Thanksgiving and Praise

Painting by Rembrandt of Paul, one of the most...

Painting by Rembrandt of Paul, one of the most notable of early Christian missionaries, who called himself the “Apostle to the Gentiles.” Paul, a Hellenistic Jew, was very influential on the shift of Christianity to Gentile dominated movement. (Photo credit: Wikipedia)

In the second part of the Introduction (1:8-15) Paul begins with the thanksgiving for the Roman Christians because their faith was being reported all over the world. Later in 15:14 Paul noted that they were “full of goodness, complete in knowledge and competent to instruct one another”.

The fact that he lavished praises on the Christians in Rome leads to the conclusion that the letter was not occasioned by any particular problem. This is important because when we get to 1:18-32 we don’t want to think that Paul was addressing sins that were prevalent in Rome.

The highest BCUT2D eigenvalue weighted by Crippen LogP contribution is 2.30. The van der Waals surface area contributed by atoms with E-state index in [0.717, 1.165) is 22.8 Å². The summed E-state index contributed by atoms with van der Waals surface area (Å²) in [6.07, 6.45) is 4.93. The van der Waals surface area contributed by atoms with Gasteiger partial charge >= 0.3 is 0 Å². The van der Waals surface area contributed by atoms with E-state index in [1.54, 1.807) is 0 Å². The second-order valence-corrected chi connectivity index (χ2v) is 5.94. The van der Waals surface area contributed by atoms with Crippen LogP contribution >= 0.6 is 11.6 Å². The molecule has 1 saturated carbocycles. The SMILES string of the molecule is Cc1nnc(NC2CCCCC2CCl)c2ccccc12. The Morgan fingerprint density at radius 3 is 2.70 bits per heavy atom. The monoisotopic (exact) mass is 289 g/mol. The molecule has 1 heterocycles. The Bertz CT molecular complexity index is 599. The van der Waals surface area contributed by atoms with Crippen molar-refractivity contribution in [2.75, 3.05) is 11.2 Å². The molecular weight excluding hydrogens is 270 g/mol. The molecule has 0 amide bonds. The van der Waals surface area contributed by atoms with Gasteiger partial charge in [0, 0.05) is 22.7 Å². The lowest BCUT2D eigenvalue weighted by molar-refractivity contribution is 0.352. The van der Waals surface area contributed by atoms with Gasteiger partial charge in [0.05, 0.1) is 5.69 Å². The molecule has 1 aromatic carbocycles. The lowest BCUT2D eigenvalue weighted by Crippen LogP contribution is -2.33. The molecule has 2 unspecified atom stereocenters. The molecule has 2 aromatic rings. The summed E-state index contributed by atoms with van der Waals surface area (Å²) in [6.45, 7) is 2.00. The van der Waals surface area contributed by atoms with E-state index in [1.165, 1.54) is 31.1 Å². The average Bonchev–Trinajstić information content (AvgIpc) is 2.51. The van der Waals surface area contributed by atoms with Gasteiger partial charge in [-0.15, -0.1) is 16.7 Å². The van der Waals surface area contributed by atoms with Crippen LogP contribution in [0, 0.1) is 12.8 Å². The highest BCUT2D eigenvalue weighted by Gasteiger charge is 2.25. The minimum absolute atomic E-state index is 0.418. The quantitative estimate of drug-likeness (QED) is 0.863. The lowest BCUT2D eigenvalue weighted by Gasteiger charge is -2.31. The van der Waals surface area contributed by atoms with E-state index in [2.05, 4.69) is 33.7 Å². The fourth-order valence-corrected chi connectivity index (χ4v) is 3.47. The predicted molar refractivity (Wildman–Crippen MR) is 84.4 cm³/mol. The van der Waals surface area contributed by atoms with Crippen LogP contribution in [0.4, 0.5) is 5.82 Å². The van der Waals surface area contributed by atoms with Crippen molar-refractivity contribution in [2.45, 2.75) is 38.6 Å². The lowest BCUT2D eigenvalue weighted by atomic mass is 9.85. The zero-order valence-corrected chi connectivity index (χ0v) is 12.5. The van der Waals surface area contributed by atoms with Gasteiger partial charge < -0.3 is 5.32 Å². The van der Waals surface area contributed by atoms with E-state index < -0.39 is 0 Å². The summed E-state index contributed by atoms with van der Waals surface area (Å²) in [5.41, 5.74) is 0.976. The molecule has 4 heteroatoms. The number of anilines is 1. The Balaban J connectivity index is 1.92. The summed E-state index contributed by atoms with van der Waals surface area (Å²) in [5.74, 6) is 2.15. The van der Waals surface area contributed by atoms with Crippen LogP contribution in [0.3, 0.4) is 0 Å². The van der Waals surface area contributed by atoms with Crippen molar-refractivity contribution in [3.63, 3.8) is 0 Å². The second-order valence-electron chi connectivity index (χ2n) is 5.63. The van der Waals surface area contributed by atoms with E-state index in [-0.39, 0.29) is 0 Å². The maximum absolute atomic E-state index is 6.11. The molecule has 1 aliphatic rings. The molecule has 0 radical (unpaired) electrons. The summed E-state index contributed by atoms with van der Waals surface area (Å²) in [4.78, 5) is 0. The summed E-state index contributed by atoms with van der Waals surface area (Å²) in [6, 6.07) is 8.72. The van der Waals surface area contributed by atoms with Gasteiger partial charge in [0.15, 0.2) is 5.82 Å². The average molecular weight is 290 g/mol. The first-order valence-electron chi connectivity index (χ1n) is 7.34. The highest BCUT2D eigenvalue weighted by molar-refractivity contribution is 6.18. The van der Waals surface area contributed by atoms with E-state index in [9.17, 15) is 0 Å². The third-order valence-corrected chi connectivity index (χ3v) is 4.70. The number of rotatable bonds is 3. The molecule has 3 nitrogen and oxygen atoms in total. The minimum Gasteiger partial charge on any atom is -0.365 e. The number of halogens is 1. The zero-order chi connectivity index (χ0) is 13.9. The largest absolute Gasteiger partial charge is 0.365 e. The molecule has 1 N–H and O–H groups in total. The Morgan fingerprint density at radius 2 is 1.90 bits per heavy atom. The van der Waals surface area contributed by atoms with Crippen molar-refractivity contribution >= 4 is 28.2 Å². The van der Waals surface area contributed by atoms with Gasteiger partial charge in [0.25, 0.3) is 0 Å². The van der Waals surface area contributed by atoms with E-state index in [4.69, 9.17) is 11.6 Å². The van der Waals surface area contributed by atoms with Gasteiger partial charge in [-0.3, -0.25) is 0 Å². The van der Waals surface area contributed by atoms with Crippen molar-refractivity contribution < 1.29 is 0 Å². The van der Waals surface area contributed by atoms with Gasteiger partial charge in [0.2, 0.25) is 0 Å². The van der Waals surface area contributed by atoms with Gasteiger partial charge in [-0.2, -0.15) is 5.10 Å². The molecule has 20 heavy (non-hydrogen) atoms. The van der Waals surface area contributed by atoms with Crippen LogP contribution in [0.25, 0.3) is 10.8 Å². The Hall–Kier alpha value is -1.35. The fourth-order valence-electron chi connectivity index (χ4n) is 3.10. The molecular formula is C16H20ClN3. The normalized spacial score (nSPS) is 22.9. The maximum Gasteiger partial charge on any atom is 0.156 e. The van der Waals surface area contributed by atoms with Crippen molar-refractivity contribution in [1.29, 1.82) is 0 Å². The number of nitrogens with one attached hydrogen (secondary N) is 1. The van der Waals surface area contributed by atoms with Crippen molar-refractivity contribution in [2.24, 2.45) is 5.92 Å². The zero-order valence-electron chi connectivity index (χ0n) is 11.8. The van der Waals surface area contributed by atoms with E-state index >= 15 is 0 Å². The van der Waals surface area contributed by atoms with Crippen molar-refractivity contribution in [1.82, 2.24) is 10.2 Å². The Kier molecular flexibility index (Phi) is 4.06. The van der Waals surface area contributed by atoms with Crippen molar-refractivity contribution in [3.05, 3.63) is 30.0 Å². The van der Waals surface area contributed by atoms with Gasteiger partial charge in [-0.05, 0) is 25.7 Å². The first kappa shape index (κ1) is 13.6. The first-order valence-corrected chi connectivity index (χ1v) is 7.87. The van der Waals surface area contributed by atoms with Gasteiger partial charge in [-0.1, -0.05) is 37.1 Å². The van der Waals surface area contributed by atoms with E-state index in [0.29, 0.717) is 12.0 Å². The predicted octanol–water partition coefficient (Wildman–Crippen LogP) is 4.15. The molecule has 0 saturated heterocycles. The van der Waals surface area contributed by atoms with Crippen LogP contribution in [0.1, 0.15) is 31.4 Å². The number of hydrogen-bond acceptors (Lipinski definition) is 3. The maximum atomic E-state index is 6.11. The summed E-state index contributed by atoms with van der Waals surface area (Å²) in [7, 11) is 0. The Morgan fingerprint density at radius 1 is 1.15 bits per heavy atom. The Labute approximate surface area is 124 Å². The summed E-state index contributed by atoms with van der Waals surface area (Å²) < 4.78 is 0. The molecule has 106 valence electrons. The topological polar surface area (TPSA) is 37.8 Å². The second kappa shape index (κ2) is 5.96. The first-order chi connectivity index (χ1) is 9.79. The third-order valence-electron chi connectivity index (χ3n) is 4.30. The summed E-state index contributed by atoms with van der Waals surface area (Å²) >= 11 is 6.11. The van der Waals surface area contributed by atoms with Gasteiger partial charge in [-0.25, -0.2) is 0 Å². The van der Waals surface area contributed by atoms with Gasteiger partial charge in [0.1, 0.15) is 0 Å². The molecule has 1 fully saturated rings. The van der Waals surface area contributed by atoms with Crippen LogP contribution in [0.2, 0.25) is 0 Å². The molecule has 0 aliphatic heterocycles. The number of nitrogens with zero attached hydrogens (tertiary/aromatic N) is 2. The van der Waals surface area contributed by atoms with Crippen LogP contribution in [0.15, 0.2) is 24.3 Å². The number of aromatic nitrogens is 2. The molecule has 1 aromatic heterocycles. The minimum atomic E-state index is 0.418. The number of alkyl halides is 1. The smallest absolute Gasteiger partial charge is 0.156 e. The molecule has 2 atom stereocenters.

Paul went on to inform the Roman Christians of his longing to see them. It would appear that he now saw his prayer to see them being answered. He states in verse 13 that previously he had not been able to fulfill his desire and he accepted it as God’s desire.

Paul’s longing to see the Romans was prompted by a desire for mutual encouragement. People in recovery know the importance of mutual encouragement. When recovery is a spiritual journey, then it is not a journey travelled alone.

It is the same with the Christian faith. Every follower of Christ needs a community, a home church, where one grows through mutual encouragement. Later in chapter 12 Paul emphasizes the importance of using spiritual gifts – given to each believer through grace – for the benefit of the body, the church.

Paul concludes the section pointing out his obligation to preach the gospel to all: Greeks and non-Greeks. In most cases he uses “Greeks” as a designation for all non-Jews (Gentiles). In verse 15 he sees that obligation as fundamental in his desire to visit the Roman church which, after all, consisted of both Jews and Gentiles.

Verses 16 and 17 form the third section of the Introduction and they also introduce one of the very important themes of the epistle.

That is next.